Avoiding Job Search Burn Out

As my family sat around a fire pit in our back yard recently, battling the smoke in our eyes, we told stories, reflected about life in general, and listened to one another. My 13-year-old also provided entertainment with some bad puns and riddles. (Ex: Why is your nose in the middle of your face? It’s the scenter!) I enjoyed watching the interaction of my family, seeing how they bounced ideas off one another, made one another laugh, and paused every once in a while to think about what someone else said.

Though days later, I find myself thinking about why I like sitting around the fire pit so much. I think it is because I am taking a break from my busyness; I intentionally leave electronic devises in the house. I make myself present, which is a gift for both my family and me. They become my definitive priority. I also notice noises and activity otherwise missed when my attention is diverted to a work project or some social media site. The rabbits and squirrels are burrowing down for some sleep, bats and other night creatures start to emerge, a firefly may flicker, stars come out and there are also moments of just silence.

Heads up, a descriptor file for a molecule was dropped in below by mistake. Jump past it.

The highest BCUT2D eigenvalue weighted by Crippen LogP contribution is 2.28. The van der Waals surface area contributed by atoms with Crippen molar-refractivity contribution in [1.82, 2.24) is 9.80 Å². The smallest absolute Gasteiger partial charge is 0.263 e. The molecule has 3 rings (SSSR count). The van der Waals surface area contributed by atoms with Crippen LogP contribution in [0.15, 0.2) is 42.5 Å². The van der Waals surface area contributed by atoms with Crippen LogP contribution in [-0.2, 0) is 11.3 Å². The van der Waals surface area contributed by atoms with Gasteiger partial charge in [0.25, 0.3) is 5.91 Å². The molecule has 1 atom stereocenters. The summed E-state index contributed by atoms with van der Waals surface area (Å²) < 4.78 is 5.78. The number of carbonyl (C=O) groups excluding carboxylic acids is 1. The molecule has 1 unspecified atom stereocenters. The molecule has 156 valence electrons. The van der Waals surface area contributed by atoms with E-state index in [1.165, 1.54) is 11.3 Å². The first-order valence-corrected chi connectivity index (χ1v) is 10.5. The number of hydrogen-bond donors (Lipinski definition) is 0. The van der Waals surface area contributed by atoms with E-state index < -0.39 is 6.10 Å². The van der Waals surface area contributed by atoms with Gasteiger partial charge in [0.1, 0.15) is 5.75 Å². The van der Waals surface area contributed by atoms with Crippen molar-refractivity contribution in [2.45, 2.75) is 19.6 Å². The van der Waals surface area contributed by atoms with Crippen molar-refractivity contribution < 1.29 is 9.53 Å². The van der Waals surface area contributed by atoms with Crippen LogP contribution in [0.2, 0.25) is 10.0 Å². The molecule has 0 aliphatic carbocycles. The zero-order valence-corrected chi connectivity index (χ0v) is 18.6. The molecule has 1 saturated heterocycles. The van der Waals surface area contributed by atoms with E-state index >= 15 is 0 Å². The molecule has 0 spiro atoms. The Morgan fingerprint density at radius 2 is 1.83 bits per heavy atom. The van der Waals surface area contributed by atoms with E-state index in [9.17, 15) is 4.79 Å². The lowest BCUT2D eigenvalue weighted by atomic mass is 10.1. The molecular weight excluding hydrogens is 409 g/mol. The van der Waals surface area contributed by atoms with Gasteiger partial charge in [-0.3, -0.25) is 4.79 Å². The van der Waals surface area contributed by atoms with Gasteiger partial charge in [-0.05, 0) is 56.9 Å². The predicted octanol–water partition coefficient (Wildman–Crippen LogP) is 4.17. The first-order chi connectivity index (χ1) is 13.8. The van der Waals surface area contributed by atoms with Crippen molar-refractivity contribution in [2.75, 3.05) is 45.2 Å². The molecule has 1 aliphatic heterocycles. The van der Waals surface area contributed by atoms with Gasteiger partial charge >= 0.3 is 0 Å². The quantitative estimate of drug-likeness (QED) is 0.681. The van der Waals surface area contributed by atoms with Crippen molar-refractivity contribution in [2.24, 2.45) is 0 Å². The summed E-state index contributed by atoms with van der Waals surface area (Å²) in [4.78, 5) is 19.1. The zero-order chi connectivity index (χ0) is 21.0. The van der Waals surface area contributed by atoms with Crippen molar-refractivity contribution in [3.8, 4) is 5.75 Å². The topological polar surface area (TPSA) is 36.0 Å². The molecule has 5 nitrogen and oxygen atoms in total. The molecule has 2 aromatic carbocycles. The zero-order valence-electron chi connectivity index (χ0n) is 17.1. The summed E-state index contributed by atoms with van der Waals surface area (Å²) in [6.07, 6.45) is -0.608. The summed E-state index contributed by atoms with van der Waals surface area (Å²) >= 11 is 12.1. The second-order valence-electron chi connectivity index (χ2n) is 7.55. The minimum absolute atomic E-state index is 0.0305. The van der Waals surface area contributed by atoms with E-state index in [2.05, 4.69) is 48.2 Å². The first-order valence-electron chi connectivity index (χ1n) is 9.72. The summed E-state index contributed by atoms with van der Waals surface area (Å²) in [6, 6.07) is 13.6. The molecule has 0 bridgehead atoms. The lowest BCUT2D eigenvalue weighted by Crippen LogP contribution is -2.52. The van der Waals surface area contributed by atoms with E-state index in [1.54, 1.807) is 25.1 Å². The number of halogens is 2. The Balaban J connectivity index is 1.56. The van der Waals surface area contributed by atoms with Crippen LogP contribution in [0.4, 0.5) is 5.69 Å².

When in this moment of reflective solitude, I hear more than just words being spoken. There are underlying tones to consider. There are moments of clarity and insight otherwise missed. Watching the flame’s natural ebb and flow makes me relax and be more inclined to be open to new ideas and possibilities. Overall, I am much more grounded after sitting by the fire pit. This pause helps me live smarter, and at the Center for Career Development, do a good job. I am stopping to make sure my choices are the right ones and make sense.

For our students, I know there are options, distractions, and expectations regarding majors and careers. People get busy and updating a résumé, visiting their LinkedIn profile to make it current, or even coming in to talk about their next steps in life, falls off the radar. At times, it can be overwhelming or confusing. The Center for Career Development staff are trained to listen, guide, reflect, and offer options to UConn students. We can help students see situations from different perspectives, which often allows individuals to frame a problem in a new way. And though we don’t have a fire pit at the office, we definitely give students our full attention and are focused on helping them achieve their goals. And you never know, you might also be on the receiving end of a silly joke or pun.